How you spend money to make yourself happy depends on your class status
Basic motives that shape consumer decisions vary between higher-class and lower-class consumers.
What makes you happier — going to a play or buying a pair of shoes?
Your answer might say something about what social class you're in.
In a series of studies published in the journal Psychological Science last week, researchers discovered that people in higher social classes derived greater happiness from purchasing experiences, such as going to a gallery or on a trip, compared with buying material goods.
Meanwhile, people described as "lower-class individuals" — read: working-class folks — said that, for the most part, buying things made them happier.
"Basic motives that shape consumer decisions … vary between higher-class and lower-class consumers," said Wendy Wood, a psychology professor at the University of Southern California, and one of three authors of the studies. "Thus, we anticipated that the degree of happiness obtained from different types of purchases would also vary by social class."
There's a certain common sense to all of this, noted Sherry Linkon, professor of English and American studies at Georgetown University, and a national expert on class and class differences.
If you're a middle-class-or-above person, you likely have a lot of the stuff you need, Linkon said. You can think more about spending on internal growth and self-development.
For working-class consumers, though, there may be greater need for material goods. Such things appeal because they are practical, they last longer, and may even have resale value, the studies showed.
In another of the Psychological Science authors' studies, participants were asked to recall both an experiential and a material purchase. Then interviewers wanted to know which made them happier. Upper-class individuals named the experiences; working-class people reported that buying things made them happier.
Coz Crosscombe, a consultant who works with nonprofits in low-income neighborhoods in Philadelphia, agreed that when he grew up working-class in Australia, material things were important.
Nowadays as a middle-class person, though, he enjoys travel most and has imparted that lesson to his two daughters, ages 16 and 18, who have embarked on trips of their own.
"Adventure is one of the things my family spends money on," said Crosscombe, 49.
He's an anomaly in his Frankford community, he said, where low-income neighbors who can't afford plane tickets derive happiness from buying clothes, he said, adding, "The clothes confer status."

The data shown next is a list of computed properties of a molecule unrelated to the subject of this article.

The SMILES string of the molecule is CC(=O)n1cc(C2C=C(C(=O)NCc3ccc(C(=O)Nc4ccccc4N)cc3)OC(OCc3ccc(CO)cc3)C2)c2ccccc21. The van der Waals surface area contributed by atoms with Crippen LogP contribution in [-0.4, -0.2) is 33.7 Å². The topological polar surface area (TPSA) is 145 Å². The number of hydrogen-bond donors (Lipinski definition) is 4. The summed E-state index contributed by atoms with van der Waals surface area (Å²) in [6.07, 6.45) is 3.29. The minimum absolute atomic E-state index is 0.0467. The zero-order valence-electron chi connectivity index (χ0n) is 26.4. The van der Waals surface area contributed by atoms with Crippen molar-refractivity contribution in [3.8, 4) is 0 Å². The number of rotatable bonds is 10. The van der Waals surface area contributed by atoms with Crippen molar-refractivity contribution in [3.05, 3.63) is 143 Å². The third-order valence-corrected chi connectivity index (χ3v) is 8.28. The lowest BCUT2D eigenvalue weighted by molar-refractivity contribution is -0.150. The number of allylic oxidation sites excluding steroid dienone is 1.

A lot of the differences between classes are ingrained, Linkon said.
For example, a working-class person's main expectation is not to strive to reach the corner office, but to simply keep family fed and safe, she said. One could be happy with providing the basics that the family needs.
A middle- or upper-class person, however, lives with expectations to rise above, to do better, and to never be satisfied, according to class research by experts such as Minnesota psychologist Barbara Jensen.
If you're such a person, Linkon said, you tell yourself, I'm supposed to spend money on the avant garde play, or go to the hot new restaurant. Then I'll be happy.
When it comes to vacations, an upper-class person might trek to Machu Picchu for cultural enrichment, whereas a working-class person may elect to hit the Jersey Shore — not to widen his or her horizons but simply to take a break from work, Linkon said.
The experience-vs.-material-things dichotomy isn't limited to class differences.
As a generational group, millennials report that homes and cars mean less to them than do personal experiences, CNBC reported. That proclivity helped fuel the rise of Uber and Airbnb, the network said.
When contemplating money and happiness, the New York Times reported, it's important to remember that the former doesn't necessarily lead to the latter.
The paper cited studies saying that "even lottery winners are not any happier than those of us who never win anything," the paper reported.
When it comes to low-income people, of course, the paper added, it's clear that they are happier with more money simply to facilitate survival.
The newspaper offered a final word on money and happiness: Researchers say that generosity makes people happy.
So, the Times offered, when you're down, give money to someone else. It'll make you feel better.